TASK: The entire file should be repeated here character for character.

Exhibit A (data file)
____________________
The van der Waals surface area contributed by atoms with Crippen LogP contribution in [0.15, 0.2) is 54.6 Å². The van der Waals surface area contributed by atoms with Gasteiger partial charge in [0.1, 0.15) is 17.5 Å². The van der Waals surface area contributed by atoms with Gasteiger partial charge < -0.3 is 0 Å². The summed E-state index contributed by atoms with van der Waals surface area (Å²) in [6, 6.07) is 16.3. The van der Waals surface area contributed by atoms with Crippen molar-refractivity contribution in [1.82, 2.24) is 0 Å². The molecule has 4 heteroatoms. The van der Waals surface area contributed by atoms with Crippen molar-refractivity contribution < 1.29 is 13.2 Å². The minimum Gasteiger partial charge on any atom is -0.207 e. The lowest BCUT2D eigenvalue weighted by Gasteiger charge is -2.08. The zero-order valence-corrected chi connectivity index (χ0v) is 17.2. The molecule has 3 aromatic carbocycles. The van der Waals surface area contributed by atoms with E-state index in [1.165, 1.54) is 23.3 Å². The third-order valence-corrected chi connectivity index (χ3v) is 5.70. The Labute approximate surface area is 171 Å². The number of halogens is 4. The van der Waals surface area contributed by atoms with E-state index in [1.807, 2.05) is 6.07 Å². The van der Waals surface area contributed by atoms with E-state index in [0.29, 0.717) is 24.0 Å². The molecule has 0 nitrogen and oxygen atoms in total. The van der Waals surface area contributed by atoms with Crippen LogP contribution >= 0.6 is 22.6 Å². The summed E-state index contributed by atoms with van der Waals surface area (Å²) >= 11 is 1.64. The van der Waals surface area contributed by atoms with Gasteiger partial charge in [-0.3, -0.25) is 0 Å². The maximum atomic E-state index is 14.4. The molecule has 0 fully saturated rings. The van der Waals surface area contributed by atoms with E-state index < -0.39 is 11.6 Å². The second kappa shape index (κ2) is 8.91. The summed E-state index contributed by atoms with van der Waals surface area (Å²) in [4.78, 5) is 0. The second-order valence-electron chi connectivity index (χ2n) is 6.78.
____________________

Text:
The van der Waals surface area contributed by atoms with Crippen LogP contribution in [0.15, 0.2) is 54.6 Å². The van der Waals surface area contributed by atoms with Gasteiger partial charge in [0.1, 0.15) is 17.5 Å². The van der Waals surface area contributed by atoms with Gasteiger partial charge < -0.3 is 0 Å². The summed E-state index contributed by atoms with van der Waals surface area (Å²) in [6, 6.07) is 16.3. The van der Waals surface area contributed by atoms with Crippen molar-refractivity contribution in [1.82, 2.24) is 0 Å². The molecule has 4 heteroatoms. The van der Waals surface area contributed by atoms with Crippen molar-refractivity contribution < 1.29 is 13.2 Å². The minimum Gasteiger partial charge on any atom is -0.207 e. The lowest BCUT2D eigenvalue weighted by Gasteiger charge is -2.08. The zero-order valence-corrected chi connectivity index (χ0v) is 17.2. The molecule has 3 aromatic carbocycles. The van der Waals surface area contributed by atoms with E-state index in [1.165, 1.54) is 23.3 Å². The third-order valence-corrected chi connectivity index (χ3v) is 5.70. The Labute approximate surface area is 171 Å². The number of halogens is 4. The van der Waals surface area contributed by atoms with E-state index in [1.807, 2.05) is 6.07 Å². The van der Waals surface area contributed by atoms with E-state index in [0.29, 0.717) is 24.0 Å². The molecule has 0 nitrogen and oxygen atoms in total. The van der Waals surface area contributed by atoms with Crippen LogP contribution >= 0.6 is 22.6 Å². The summed E-state index contributed by atoms with van der Waals surface area (Å²) >= 11 is 1.64. The van der Waals surface area contributed by atoms with Gasteiger partial charge in [-0.3, -0.25) is 0 Å². The maximum atomic E-state index is 14.4. The molecule has 0 fully saturated rings. The van der Waals surface area contributed by atoms with E-state index < -0.39 is 11.6 Å². The second kappa shape index (κ2) is 8.91. The summed E-state index contributed by atoms with van der Waals surface area (Å²) in [4.78, 5) is 0. The second-order valence-electron chi connectivity index (χ2n) is 6.78.